World’s first commercial DAC plant opens

Article by Staff Writer

CLIMEWORKS has opened what it says is the world’s first commercial plant to directly filter and capture CO2 from the atmosphere in Hinwil, near Zurich in Switzerland.

The direct air capture (DAC) plant has been installed on the roof of a waste utilisation plant run by regional municipal waste recovery firm KEZO, which burns non-recyclable waste to recover the energy from it. The DAC plant captures CO2 directly from the ambient air, which is purified and piped directly to greenhouses 400 m away owned by Gebrüder Meier Primanatura, an agricultural company. Crops such as tomatoes and cucumbers grow up to 20% larger when CO2 is added to the greenhouses, making the greenhouse gas a valuable, saleable resource. The supply deal with Gebrüder Meier Primanatura is crucial to the DAC plant’s commercial viability.

Climeworks’ technology is based on a solid filter material modified with amines, the exact details of which the company has not disclosed. A bank of fans suck surrounding air into the plant. The air passes through 18 collectors. The CO2 binds to the amines on the surface of the filters as it passes through the collectors. Once the filters are saturated, which takes a few hours, low-grade waste heat from the KEZO plant is used to heat the filters to 100°C, which releases the CO2, which is then captured and piped to the greenhouses. The filters are reusable for several thousand adsorption and desorption processes, according to Climeworks. The plant will capture around 900 t/y of CO2 for the greenhouses.

Climeworks spokesperson Valentin Gutknecht told The Chemical Engineer that one of the main goals of the plant will be to determine the exact cost of CO2 capture in a plant in continuous operation

“We expect costs at about US$600/t of CO2. With that cost we are competitive as of today in remote regions such as islands and parts of Africa where industrial CO2 needs to be trucked over long distances to bring it from emissions sources (eg ammonia production) to customers (eg soda bottling plants). We are currently working on the next generation of our technology through which we expect to cut cost by 50%. The long term cost target which we see achievable is below US$100/t of CO2,” Gutknecht added.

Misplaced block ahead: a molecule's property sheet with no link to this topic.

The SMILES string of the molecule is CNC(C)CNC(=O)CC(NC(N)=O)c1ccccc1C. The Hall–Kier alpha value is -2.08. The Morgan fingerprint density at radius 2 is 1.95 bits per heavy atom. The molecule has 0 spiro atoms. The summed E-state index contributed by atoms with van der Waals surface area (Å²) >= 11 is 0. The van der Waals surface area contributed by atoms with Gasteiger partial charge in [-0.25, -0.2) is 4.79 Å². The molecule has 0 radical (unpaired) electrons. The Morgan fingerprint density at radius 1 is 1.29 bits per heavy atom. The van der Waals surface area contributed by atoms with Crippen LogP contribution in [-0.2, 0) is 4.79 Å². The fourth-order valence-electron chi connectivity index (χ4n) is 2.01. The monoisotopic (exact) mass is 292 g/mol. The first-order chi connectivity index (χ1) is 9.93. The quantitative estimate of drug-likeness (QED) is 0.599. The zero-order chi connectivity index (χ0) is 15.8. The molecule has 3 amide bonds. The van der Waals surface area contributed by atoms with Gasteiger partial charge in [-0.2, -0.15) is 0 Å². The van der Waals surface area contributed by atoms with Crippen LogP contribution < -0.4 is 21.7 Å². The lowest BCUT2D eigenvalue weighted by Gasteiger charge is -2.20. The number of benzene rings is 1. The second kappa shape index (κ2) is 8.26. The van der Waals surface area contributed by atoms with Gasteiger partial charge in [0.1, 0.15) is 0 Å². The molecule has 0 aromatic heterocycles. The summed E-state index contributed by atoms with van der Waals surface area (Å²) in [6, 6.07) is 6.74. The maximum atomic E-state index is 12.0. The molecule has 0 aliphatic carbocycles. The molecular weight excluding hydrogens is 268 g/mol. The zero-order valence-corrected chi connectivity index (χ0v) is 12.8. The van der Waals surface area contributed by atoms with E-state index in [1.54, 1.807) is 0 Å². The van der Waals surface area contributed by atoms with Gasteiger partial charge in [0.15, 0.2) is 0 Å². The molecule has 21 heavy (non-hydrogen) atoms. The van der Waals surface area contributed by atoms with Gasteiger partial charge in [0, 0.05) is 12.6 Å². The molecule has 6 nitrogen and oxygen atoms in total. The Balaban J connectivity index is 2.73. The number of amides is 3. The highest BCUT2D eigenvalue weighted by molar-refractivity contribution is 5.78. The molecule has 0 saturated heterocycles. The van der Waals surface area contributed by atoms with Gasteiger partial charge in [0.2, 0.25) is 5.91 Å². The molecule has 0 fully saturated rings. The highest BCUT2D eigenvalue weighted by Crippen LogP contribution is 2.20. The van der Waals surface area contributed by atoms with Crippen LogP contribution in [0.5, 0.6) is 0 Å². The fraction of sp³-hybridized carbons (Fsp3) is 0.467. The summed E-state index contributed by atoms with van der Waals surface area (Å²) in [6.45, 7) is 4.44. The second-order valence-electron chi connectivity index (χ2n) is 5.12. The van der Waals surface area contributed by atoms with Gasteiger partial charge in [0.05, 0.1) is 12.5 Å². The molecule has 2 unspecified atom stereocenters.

Climeworks believes that captured CO2 could one day be sold to various markets other than agriculture, including food and beverage industries, the energy sector and the automotive industry, lessening dependence on fossil fuels for CO2. The company plans to open further commercial pilot projects in the coming months, and will use the data and experience from the Hinwil plant to improve the process.

“Highly scalable negative emission technologies are crucial if we are to stay below the 2°C target of the international community,” said Christoph Gebald, co-founder and managing director of Climeworks. “The DAC technology provides distinct advantages to achieve this aim and is perfectly suitable to be combined with underground storage. We’re working hard to reach the goal of filtering 1% of global CO2 emissions by 2025. To achieve this, we estimate around 250,000 DAC plants like the one in Hinwil are necessary.”

Article by Staff Writer

Recent Editions

Catch up on the latest news, views and jobs from The Chemical Engineer. Below are the four latest issues. View a wider selection of the archive from within the Magazine section of this site.